Does anthropology have a point? I ask this not so much about the purpose of anthropology in academia, where I think the answer is clear – anthropology does indeed provide useful insight. What I am referring to more broadly is the way anthropology becomes relevant to a broader audience, and how we package our research in a manner that makes it palatable to a generalist audience. First of all, let me give a little background to how I got thinking about this. I was recently interviewed on radio for Australia’s National Broadcaster (ABC). The catalyst for my appearance was an article that I had written in the East Asia Forum, a relatively well known academic website based at the ANU which publishes material on (surprise surprise) East Asia. The show’s producer read my article, and invited me on to speak.
China and Iran
During the interview, I spoke about, and drew overwhelmingly, on the fifteen odd months of fieldwork I had done in Iran between 2015 to 2018, if a little tangentially. During my ethnographic research, I spent some time learning Persian with a Chinese engineer and Communist Party member who had been resident on and off in Mashhad over a period of three years. He lived together with a handful of other engineers, a cook, and a ‘fixer’ with good Persian, all of them Chinese, in an apartment block in the suburbs of the city. The engineer’s project was to help construct and monitor the growing city metro system, while the chef ensured that the engineers never went without Chinese food, the fixer guaranteeing that fluency in Persian was never necessary for others.
Although peripheral to the main question of my research, I was fascinated by all the complex social issues that this engineer’s colony seemed to embody. The engineers told a story that was simultaneously both international, and at the same time, deeply interpersonal. It was a tale of China’s growing international clout, its ability to build infrastructure projects across the world, and of the Communist Party’s apparent commitment to keeping its agents as isolated from host countries as possible.
And it was that last component that struck me most especially as a profoundly human story. What did it mean for these men (they were all men) to be isolated from their spouses for ten months of the year? What does it mean to live in a country where you don’t speak the main language, and aside from a small collection of colleagues, no one can communicate with you? And what is it like to grind up against the same people, day after day, in such a small ‘community’, amidst a much larger one? And for Iranians, what did it mean to have China – a country that had in living memory only been peripheral to Iran’s interests – suddenly become a major player, its products dominating bazars otherwise emptied of European and American goods? All of these questions, at least to me, seemed fundamentally anthropological, concerned with intimate and everyday questions.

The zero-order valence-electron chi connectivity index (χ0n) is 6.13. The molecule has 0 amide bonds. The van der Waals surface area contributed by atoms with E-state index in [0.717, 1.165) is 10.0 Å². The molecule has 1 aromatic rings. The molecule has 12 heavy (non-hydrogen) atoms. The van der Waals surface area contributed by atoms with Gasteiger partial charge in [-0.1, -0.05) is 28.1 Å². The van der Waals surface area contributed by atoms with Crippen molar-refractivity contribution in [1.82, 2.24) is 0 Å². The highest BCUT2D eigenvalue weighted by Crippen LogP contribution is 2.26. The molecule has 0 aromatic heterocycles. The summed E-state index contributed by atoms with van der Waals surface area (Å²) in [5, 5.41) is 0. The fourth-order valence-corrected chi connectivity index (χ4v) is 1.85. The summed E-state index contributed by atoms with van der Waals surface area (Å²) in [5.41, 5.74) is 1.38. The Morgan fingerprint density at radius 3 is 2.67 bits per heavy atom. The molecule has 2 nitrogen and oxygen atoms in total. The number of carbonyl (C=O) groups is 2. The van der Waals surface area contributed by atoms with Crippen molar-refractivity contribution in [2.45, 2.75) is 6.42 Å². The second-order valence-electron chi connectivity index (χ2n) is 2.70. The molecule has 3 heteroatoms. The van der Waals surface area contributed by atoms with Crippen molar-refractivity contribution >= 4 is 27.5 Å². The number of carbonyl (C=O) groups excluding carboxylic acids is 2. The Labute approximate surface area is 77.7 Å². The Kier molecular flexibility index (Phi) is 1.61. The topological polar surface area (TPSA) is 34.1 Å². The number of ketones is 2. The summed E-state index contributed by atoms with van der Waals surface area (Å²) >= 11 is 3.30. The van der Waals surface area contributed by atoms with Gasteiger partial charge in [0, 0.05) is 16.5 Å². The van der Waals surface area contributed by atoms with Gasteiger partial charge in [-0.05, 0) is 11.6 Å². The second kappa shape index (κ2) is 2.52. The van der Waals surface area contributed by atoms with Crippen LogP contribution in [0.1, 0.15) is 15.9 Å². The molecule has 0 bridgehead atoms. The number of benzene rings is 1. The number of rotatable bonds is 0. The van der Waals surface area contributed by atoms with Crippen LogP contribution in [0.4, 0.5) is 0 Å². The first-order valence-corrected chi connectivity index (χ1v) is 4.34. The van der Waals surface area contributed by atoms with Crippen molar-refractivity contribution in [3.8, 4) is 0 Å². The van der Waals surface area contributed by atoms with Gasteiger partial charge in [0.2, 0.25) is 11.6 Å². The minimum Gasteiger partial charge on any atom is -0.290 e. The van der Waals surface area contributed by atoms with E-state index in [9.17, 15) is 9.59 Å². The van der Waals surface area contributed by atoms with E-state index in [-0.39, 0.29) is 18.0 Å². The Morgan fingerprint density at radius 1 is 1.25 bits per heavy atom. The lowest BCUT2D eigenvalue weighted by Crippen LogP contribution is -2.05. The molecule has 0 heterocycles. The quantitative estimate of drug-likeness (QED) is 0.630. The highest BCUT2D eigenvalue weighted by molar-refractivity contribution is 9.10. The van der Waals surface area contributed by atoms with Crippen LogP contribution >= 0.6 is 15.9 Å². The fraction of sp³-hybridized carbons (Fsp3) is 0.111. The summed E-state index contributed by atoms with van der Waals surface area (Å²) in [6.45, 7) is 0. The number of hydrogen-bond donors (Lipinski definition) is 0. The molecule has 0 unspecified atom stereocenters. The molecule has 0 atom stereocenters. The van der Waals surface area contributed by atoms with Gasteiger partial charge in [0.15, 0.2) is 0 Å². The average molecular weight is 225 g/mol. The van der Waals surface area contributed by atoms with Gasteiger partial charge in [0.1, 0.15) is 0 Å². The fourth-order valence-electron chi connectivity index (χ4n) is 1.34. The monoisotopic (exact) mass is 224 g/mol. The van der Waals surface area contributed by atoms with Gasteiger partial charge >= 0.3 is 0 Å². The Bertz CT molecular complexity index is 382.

With an eye always on the next potential project, I was keen to get my name out into the public sphere as having an interest in these questions. And so, I wrote my short piece for East Asia Forum. My angle was on relations between Iran in China, and I was keen to stress both the international – China’s One Belt One Road initiative and its emerging economic and political muscle – but also the those more human and ethnographic elements that had I spoke about. This included the negative assessment of Chinese goods by Iranian consumers as poor quality, as well as the vexed relationship between bringing in more Chinese materials, the Iranian government’s nominal commitment to autarky at home, and what it meant in particular for brand-conscious Iranian families.
Anthropology isn’t good enough
Taking my paper in hand however, the reviewer argued in effect that the paper was ‘too anthropological’. Out with the stuff on Iranian consumption patterns, none of this talk of domestic politics, or what brands or quality ‘meant’ to families. The reviewer wanted it to be about head to head China-Iran geopolitical and strategic relations.
I rewrote the paper, making sure I still snuck in at least one sentence of what I considered ‘anthropology’. The rest of the paper was, however, pure international relations – high level interactions between states defined as homogenous actors. For me, this was doubly problematic. Firstly, having taken an undergraduate degree in international relations, part of my shift to anthropology as a masters and PhD candidate came about because I had fundamental reservations about the methodology that IR employed. Secondly, international relations also – or at least, now – isn’t really my field, or my area of interest.
Despite my own hesitations, the article was obviously read, otherwise I wouldn’t have gone on the radio. In my interview, I tried as much as possible to bring the discussion back to territory I felt comfortable about, i.e. Iranian perceptions of Chinese imports. I thought the topic was safe and anthropological. But after the interview went live, I was surprised by how non-anthropologists listening to it saw it as a piece of international relations. “You spoke about IR”, I was told.
Getting it out there
This brings me back to my original questions. Even as I attempted to (re-)present my research as anthropological, on its journey into the public sphere and a wider audience, it was interpreted and reinterpreted as ‘international relations’. When I was interviewed, I was introduced and thanked as a generic ‘PhD researcher’. Here, what made anthropology relatable and presentable to a wider audience was done by stripping it of what I felt to be anthropological. My (unanswered) question is, then, why do anthropology when no one hears it as such, when we have to sneak work or hide it under the veil, presenting it as something that it isn’t?
[Image source: https://www.flickr.com/photos/eeas/11052730865]